August 7, 2012

How hard should parents push their child to succeed?

When I watch the Olympics, the cameras always flash to the parents.  I wonder what goes through their minds as they watch their "babies" compete.  

Do they remember the constant shuttling back and forth to swim meets and practices?  Do they remember all the trophies and medals, intense competitions and at times crushing defeats?

And do they remember what they said to keep their child going and focused on the prize?

This thought ran though my mind as I debate whether to keep my three year old daughter in dance.

She just started.  I put her in a summer session so she could get a taste of ballet, tap and gymnastics.  On her first day she made a friend, learned the word plie, knew how to shuffle and came running out with a smile on her face. 

So I was surprised when she said no to being signed up for fall classes.

When I asked her why, she just repeated the answer. No.

I'm not saying she has to be a prima ballerina.  But should I push her to keep dancing, knowing full well that she will have a good time...or do I just let her quit?

My husband says she should do one more session before deciding whether to stop.  I of course agree, but a part of me...a big part, wants my daughter to say the words, "yes, I want to keep dancing."

And as I watch these parents sitting in the stands in London, I wonder if they went through the same battle.  What did they say when their child said, "I'm done.  I quit.  I don't want to do it anymore."

And as they cheer their child on in the OLYMPICS, I wonder if they feel the battle was worth it.


  1. Please remember that your daughter is 3, not 7, 8, 9, etc. Developmentally at 3yrs, she does not understand the concept of long-term committment to any activity. She just wants to learn something new. It is great that she has experienced dance and if she leaves happy, she may want to returned to it. Why put undue stress on a child so young? Her brain is still developing - creating connections (synapses) that will be the foundation for all her learning. Many experiences - many connections - well rounded child. Enjoy her as she tries as many different activities as possible.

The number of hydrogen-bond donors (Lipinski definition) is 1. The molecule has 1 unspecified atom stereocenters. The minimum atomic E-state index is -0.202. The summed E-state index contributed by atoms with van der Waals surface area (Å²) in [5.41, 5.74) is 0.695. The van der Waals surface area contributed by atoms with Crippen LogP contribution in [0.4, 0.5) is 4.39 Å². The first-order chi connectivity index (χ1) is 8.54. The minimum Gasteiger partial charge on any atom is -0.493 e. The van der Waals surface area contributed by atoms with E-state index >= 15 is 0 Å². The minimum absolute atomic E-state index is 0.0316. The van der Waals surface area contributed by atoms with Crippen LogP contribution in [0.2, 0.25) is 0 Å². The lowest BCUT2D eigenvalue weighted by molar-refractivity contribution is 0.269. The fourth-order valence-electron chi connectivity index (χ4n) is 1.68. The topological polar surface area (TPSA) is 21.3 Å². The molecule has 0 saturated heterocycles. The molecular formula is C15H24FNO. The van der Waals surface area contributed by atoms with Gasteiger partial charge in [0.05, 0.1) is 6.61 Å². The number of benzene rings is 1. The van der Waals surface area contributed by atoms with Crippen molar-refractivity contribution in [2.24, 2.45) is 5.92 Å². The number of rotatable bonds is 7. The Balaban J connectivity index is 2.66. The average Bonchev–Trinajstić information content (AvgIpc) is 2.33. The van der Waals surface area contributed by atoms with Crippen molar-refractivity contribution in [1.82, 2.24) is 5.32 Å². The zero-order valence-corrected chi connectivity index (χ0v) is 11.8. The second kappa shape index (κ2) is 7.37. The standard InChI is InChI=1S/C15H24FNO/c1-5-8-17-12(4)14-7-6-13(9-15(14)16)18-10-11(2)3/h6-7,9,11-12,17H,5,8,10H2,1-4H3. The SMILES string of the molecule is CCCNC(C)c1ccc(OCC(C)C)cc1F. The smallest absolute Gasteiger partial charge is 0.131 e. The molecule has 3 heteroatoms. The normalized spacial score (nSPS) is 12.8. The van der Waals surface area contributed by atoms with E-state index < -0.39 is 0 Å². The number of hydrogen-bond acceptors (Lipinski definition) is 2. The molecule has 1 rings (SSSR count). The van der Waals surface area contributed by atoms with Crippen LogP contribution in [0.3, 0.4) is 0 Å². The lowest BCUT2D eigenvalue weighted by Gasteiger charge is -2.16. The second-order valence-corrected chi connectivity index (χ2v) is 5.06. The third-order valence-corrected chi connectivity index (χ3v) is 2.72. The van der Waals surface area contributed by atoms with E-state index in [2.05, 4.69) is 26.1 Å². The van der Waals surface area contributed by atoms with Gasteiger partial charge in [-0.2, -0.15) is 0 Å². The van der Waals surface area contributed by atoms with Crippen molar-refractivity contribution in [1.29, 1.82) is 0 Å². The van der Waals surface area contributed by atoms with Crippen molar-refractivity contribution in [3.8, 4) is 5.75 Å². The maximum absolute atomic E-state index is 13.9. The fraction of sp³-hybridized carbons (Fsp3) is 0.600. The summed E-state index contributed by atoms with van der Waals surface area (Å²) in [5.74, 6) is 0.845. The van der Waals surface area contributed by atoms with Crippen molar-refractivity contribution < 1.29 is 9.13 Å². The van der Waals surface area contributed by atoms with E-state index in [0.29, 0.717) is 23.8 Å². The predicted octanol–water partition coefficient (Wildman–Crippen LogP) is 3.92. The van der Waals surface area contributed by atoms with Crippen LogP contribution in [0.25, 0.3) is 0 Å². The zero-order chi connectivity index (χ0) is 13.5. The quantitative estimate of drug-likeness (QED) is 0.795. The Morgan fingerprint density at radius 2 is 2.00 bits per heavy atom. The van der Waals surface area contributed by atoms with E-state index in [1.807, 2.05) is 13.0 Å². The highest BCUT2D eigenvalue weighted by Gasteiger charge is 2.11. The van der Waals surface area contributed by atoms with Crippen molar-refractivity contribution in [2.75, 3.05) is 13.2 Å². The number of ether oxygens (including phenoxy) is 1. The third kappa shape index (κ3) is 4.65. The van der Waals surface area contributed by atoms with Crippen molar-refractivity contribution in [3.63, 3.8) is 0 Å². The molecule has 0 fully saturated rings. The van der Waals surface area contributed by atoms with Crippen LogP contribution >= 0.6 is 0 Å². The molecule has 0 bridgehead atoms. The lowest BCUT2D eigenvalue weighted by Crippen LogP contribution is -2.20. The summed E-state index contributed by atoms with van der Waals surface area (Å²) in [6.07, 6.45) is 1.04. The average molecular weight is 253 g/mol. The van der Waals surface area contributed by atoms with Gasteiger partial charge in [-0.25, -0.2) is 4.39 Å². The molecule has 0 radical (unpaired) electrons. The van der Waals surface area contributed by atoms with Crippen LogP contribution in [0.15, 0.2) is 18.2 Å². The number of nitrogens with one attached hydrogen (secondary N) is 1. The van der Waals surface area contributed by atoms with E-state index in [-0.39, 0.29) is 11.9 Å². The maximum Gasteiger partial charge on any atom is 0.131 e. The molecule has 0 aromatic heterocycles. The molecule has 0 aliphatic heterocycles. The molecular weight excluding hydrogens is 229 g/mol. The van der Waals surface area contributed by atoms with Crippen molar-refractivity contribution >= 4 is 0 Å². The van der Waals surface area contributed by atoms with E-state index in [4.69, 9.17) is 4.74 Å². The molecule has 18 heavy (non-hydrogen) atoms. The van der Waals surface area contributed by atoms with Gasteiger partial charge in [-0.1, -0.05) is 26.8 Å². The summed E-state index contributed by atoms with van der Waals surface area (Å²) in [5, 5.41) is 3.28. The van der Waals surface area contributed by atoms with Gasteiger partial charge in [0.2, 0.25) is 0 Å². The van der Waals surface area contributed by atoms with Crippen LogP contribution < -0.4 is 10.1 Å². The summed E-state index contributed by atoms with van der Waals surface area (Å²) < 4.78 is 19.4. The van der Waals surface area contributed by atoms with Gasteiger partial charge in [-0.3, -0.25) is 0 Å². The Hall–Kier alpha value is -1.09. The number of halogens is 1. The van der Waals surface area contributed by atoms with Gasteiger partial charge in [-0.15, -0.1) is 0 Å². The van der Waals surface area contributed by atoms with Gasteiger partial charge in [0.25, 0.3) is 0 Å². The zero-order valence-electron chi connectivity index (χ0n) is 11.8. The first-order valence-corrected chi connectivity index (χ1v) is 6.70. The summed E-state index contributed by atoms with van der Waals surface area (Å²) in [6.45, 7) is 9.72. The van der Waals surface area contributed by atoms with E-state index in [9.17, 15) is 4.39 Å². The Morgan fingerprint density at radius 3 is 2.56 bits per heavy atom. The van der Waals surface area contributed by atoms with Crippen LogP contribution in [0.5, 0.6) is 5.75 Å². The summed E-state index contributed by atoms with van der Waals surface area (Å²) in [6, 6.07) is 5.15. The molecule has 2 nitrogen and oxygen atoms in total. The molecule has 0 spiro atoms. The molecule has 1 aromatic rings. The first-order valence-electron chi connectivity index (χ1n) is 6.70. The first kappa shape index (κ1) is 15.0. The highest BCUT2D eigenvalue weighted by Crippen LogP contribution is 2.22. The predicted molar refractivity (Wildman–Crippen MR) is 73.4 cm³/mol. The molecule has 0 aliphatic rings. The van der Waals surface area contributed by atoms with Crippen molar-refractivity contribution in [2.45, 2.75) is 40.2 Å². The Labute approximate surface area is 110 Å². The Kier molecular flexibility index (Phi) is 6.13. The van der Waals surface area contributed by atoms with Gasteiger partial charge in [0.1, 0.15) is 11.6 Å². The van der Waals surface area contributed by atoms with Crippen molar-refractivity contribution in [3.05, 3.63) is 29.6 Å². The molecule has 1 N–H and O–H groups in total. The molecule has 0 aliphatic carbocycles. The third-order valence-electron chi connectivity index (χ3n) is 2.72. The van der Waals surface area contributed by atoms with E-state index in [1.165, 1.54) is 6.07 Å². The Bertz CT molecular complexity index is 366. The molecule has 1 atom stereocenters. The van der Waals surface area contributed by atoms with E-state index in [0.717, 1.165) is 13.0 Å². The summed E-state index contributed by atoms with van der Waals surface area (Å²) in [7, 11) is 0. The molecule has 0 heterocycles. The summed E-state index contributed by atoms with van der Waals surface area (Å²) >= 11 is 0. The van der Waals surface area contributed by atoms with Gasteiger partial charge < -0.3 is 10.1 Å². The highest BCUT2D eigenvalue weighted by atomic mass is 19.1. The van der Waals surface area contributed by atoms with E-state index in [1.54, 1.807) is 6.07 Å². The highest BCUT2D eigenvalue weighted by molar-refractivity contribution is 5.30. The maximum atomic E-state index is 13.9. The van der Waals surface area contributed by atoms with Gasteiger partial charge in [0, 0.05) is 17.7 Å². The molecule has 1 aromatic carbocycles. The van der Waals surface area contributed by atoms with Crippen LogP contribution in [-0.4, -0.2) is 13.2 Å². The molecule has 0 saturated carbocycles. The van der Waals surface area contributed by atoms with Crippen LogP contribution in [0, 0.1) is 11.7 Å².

2. First, it might not be realistic to compare yourself with Olympic parents.
    If you take the time to ask her whether or not she wants to dance, why wouldn't you want to honor her answer?
    What subtle message does that send? How does the impact of that message compare with your desire for her to dance?

    We all want great things for our children. It's a constant challenge as parents, to not project our desires onto their experiences. They CAN lead us down THEIR path of joy. We are facilitators, guides, structure and boundaries. And Love. If we listen to them and get curious about who they want to Be, we are demonstrating that their voice matters. If we offer them choices and allow them to live out those choices,(and yes make mistakes!) we are teaching cause and effect. But more importantly, over time, we are encouraging a person who has competence and experience making decisions. (That will come in handy in those teenage years I'd imagine.)
    Consider what it could look like if you made more choices for her.
    There are creative ways to inspire her to dance. Take a class with her! Dance at home, go to the theater. If she finds this bliss on her own, she will guaranteed be soooooo happy doing it!

    Tangible alternative to philosophical rant above:
    If taking classes/gaining experiences is really important to you as a parent, consider sharing with your child something like "We feel it's very important for children to have fun learning while enjoying new experiences. We love you so much and it's important to us that you are excited about the activity. We have 2-3 options you can choose from that sound fun and interesting to you. etc"
    ~All Love Nikki, whatever you choose, your already a great parent for even asking yourself about it. Respect